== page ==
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CKF’s Alwyn Fredericks Interviewed By WSB-TV Concerning Waiver of Government Immunity and Insurance Limits – “Not going to cut it.”

As part of a special investigative report conducted by WSB-TV and along with other attorneys who have faced a similar legal hurdle, Alwyn Fredericks and our clients were interviewed concerning the Georgia law that limits recoveries for victims of governmental negligence, specifically as it relates to motor vehicle collisions.  Click here for WSB-TV’s report.

On January 31, 2016, Dorothy Wright was driving to church with her two grandchildren, Cameron Costner and Layla Partridge, when their vehicle was hit by a College Park Police vehicle that ran a stop sign during a high-speed chase of a car theft suspect.  As a result of the collision and the officer’s negligence, Dorothy and her two grandchildren were tragically killed.

Under a 2010 Georgia law, O.C.G.A. § 36-92-2, immunity typically provided to governmental entities is waived up to certain limits as mandated by the statute.  Relying on the statutory limits as specifically stated in the statute and despite purchasing additional insurance coverage well in excess of those stated limits, the City of College Park and its insurer, Atlantic Specialty take the position that its limits for the city’s and the police officer’s negligence in causing the subject crash are limited to $500,000 for an individual or $700,000 for a crash involving two or more victims.  However, the statute also provides that the limits “shall be increased” to the extent that “the local government entity purchases commercial liability insurance in an amount in excess” of the limits set forth in the statute.  While the trial court in our clients’ case correctly held that the limits as specifically stated in the statute do not apply as the City of College Park purchased insurance over and above those limits, the insurer for City of College Park, who has intervened in our case, has appealed the trial court’s order to the Georgia Court of Appeals in an effort to limit its exposure to the specific statutory limit of $700,000.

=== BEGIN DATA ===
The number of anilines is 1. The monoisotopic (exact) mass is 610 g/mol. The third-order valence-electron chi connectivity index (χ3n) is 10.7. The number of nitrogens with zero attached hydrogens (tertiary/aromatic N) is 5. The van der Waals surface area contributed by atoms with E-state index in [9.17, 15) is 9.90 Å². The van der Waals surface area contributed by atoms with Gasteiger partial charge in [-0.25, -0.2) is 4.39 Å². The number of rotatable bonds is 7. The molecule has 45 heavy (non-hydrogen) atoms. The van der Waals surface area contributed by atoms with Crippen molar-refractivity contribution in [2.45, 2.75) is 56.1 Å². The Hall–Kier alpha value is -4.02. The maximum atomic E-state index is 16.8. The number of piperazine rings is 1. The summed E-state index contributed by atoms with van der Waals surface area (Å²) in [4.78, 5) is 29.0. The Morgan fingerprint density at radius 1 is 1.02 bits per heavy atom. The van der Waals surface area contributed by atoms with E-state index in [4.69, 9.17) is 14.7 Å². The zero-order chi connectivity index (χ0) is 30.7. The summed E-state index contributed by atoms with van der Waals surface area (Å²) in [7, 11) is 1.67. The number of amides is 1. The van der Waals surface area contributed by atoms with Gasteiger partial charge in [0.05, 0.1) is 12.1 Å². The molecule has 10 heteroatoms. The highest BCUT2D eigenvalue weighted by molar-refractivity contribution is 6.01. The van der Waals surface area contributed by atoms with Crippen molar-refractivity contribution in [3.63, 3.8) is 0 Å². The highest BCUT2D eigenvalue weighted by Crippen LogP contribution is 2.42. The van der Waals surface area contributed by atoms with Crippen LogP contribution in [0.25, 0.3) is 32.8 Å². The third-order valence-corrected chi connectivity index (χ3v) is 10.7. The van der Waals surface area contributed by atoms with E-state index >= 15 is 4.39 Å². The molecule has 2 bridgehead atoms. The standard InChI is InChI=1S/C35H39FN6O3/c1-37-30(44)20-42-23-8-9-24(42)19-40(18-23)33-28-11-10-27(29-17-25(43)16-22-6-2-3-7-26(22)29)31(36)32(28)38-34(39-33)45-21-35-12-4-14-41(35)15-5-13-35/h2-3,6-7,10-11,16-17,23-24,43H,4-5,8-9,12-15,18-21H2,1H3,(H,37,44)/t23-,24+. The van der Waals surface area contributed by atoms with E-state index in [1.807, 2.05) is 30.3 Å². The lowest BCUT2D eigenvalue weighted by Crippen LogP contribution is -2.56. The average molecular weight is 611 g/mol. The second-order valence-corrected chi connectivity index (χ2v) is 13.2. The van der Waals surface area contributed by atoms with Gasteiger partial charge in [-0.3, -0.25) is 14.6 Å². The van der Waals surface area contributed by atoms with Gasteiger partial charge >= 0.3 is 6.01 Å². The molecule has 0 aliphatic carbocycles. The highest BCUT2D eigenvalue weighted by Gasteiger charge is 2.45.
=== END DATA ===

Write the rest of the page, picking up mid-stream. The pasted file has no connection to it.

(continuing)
As a whole, the specific limits outlined in the dated statute are completely unfair and insufficient to compensate victims, like our clients, that have lost loved ones or suffered catastrophic injuries due to the negligence of government employees.  The specific limits were put in place in an effort to protect government entities from having to pay just compensation to those that were killed or seriously injured as a result of the government’s negligence.  Alwyn and CKF have responded to the appeal filed by the City of College Park and will continue to fight for our clients and the unfair limits as stated in the statute.  As Alwyn told reporters in addressing the statutory limits, “When you have three dead people or someone who is catastrophically injured, that’s not enough.  That’s not going to cut it.”

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